The beluga is also called the white whale because of its milky white skin, and is the only whale species that is completely white. It is gray when born, this color fading gradually with age. It is small in size and lacks a dorsal fin. Beluga are toothed whales, with flexible lips that can produce a range of facial expressions. They have wide, paddle-like flippers and notches in their tails. Their necks are extremely flexible and they can turn their heads almost 90 degrees sideways. Their extremely thick layer of blubber provides insulation in freezing Arctic waters. Their bodies are fifty percent fat, much higher than other non-Arctic whales, with body fat of only twenty percent.
Beluga whales occur in the Arctic and sub-Arctic waters of the Arctic Ocean’s coastal areas, as well as the adjoining seas, preferring inlets, fjords, bays, channels, and the shallow Arctic waters warmed by continuous sunlight. Sometimes in the summer they are found at river mouths.
The beluga whale is a diurnal and very social animal. During summer, thousands of them gather together in river estuaries to moult. They rub their bodies on the gravel of the sea bed to shed their yellow, withered skin from the previous year and to again become gleaming white. At this time, females with babies will often group together, while males gather in large bachelor groups. Belugas are able to dive deeper than 1,000 m, but usually they are found up on the surface, swimming slowly. During winter it may become necessary to form breathing holes amongst the ice, which they do with their heavy heads. Most populations of these whales migrate north in spring, then south in autumn once ice begins to form.
Belugas eat a variety of prey, such as smelt, flatfish, flounder, salmon, sculpins, and cod. They also eat invertebrates such as crabs, clams, shrimps, worms, octopus, squid, and more creatures that live on the seabed.
Beluga whales are polygynous, a dominant male often mating with several females during one mating season. They tend to mate between late February and early April. Gestation lasts 14 months and a single calf is produced. The calf has a grayish color and is very well developed. The nursery pod stays together during the delivery, then all of them move off except for a teenage nursemaid. Birthing usually takes place near rivers because the temperature of the water is ten degrees higher there. This is for the benefit of the calf, which has less blubber than a full-grown adult. The newborn stays between the two females, their swimming pulling him along with the current. A calf totally depends on its mother’s milk for one year, and lactation lasts as long as 1.5 to 2 years. Females are sexually mature in 4 to 7 years, and males in 7 to 9 years.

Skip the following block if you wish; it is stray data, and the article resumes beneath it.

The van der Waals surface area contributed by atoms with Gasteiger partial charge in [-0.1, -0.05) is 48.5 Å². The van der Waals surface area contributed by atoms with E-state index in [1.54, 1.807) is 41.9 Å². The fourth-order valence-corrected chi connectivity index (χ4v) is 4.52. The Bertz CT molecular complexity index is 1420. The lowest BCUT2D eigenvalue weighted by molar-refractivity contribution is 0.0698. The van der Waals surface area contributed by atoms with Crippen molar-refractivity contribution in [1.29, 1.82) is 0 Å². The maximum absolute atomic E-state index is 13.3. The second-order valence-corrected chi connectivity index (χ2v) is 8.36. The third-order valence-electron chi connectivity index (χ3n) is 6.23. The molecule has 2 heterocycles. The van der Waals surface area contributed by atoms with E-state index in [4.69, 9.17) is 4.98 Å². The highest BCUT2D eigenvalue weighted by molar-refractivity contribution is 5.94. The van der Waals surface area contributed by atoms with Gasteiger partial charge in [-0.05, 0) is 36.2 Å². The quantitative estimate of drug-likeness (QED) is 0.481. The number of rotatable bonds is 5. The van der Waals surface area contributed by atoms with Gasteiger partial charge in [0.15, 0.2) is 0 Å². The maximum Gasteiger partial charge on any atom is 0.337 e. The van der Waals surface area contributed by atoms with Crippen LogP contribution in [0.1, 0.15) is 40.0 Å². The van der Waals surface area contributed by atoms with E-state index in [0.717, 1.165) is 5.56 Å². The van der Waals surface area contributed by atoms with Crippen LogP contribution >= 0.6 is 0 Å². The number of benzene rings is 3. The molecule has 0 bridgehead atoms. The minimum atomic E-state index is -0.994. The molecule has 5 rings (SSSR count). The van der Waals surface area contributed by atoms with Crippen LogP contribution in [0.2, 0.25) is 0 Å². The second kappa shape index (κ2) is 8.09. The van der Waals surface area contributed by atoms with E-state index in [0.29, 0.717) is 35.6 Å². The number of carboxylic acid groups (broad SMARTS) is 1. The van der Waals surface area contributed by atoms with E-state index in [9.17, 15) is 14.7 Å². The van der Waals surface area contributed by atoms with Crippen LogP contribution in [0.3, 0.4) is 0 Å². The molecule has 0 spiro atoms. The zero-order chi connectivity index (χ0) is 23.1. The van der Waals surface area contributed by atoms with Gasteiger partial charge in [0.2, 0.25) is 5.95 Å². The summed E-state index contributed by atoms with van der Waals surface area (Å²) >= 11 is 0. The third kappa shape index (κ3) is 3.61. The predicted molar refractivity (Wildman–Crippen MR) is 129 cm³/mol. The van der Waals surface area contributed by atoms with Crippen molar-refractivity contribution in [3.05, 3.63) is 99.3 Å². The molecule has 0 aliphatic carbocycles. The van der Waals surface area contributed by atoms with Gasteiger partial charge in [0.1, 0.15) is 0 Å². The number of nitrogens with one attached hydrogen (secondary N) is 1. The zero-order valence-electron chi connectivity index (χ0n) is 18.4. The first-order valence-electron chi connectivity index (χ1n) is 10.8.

Hunting by Inuit and Alaska Native groups is the biggest known threat to belugas across certain portions of their range. Further threats are contamination of river estuaries, infectious diseases and disturbance by vessel transport, gas and oil production. An increasing concern is noise, which can damage a whale’s hearing and affect its ability to navigate, communicate, and locate prey.
According to the IUCN Red List, the total size of the beluga whale population is above 150,000 animals. There are estimates for this species’ populations in specific regions: In Alaska: Cook Inlet – 375 whales; Bristol Bay – 1,642- 2,133 whales; Eastern Bering Sea - 18,142 whales; Eastern Chukchi Sea - 3,710 whales; Eastern Beaufort Sea/Beaufort Sea (shared between Alaska and Canada) - 39,258 animals. In Canada: Cumberland Sound - 1,500 whales; Ungava Bay – fewer than 50 whales; West Hudson Bay - 23,000 whales; southern Hudson Bay - 1,300 whales; East Hudson Bay – 3,100 whales; St Lawrence River - 900–1,000 whales; Eastern High Arctic/Baffin Bay - 21,213 whales. Shared between Canada and Greenland: West Greenland - 7,941 whales. Russia: Eastern and Central Russian Arctic - 18,000–20,000 whales; Western Russian Arctic - 1,000 whales. Beluga whales are classified as a near threatened (NT) species currently.